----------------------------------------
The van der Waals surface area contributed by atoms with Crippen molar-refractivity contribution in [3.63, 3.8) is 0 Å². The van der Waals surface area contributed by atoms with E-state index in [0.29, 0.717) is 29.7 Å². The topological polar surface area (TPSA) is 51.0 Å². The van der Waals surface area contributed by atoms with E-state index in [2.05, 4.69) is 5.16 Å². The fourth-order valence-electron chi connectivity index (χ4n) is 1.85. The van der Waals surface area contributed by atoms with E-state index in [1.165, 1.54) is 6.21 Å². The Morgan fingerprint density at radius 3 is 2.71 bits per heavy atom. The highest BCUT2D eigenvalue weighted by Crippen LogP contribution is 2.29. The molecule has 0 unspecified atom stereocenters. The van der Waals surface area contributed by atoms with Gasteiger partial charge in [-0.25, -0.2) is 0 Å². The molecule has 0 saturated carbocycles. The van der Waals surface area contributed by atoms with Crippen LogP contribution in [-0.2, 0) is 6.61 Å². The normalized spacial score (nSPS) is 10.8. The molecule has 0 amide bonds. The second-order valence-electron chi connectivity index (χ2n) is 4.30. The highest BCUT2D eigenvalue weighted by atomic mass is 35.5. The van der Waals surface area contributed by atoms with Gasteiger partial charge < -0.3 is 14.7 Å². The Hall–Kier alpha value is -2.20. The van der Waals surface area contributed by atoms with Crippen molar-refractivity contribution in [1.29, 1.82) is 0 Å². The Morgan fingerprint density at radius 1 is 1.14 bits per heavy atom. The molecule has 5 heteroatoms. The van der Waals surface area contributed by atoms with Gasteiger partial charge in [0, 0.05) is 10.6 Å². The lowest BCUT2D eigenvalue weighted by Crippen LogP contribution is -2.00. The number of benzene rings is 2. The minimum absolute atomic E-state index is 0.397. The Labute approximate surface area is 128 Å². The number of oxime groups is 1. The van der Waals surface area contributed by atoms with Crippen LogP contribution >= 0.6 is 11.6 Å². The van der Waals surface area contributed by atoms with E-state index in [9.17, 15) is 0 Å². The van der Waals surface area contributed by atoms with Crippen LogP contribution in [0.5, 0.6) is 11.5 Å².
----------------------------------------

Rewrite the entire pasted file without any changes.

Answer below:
The van der Waals surface area contributed by atoms with Crippen molar-refractivity contribution in [3.63, 3.8) is 0 Å². The van der Waals surface area contributed by atoms with E-state index in [0.29, 0.717) is 29.7 Å². The topological polar surface area (TPSA) is 51.0 Å². The van der Waals surface area contributed by atoms with E-state index in [2.05, 4.69) is 5.16 Å². The fourth-order valence-electron chi connectivity index (χ4n) is 1.85. The van der Waals surface area contributed by atoms with E-state index in [1.165, 1.54) is 6.21 Å². The Morgan fingerprint density at radius 3 is 2.71 bits per heavy atom. The highest BCUT2D eigenvalue weighted by Crippen LogP contribution is 2.29. The molecule has 0 unspecified atom stereocenters. The van der Waals surface area contributed by atoms with Gasteiger partial charge in [-0.25, -0.2) is 0 Å². The molecule has 0 saturated carbocycles. The van der Waals surface area contributed by atoms with Crippen LogP contribution in [-0.2, 0) is 6.61 Å². The normalized spacial score (nSPS) is 10.8. The molecule has 0 amide bonds. The second-order valence-electron chi connectivity index (χ2n) is 4.30. The highest BCUT2D eigenvalue weighted by atomic mass is 35.5. The van der Waals surface area contributed by atoms with Gasteiger partial charge < -0.3 is 14.7 Å². The Hall–Kier alpha value is -2.20. The van der Waals surface area contributed by atoms with Crippen molar-refractivity contribution in [1.29, 1.82) is 0 Å². The Morgan fingerprint density at radius 1 is 1.14 bits per heavy atom. The molecule has 5 heteroatoms. The van der Waals surface area contributed by atoms with Gasteiger partial charge in [0, 0.05) is 10.6 Å². The lowest BCUT2D eigenvalue weighted by Crippen LogP contribution is -2.00. The number of benzene rings is 2. The minimum absolute atomic E-state index is 0.397. The Labute approximate surface area is 128 Å². The number of oxime groups is 1. The van der Waals surface area contributed by atoms with Crippen LogP contribution >= 0.6 is 11.6 Å². The van der Waals surface area contributed by atoms with E-state index in [9.17, 15) is 0 Å². The van der Waals surface area contributed by atoms with Crippen LogP contribution in [0.5, 0.6) is 11.5 Å².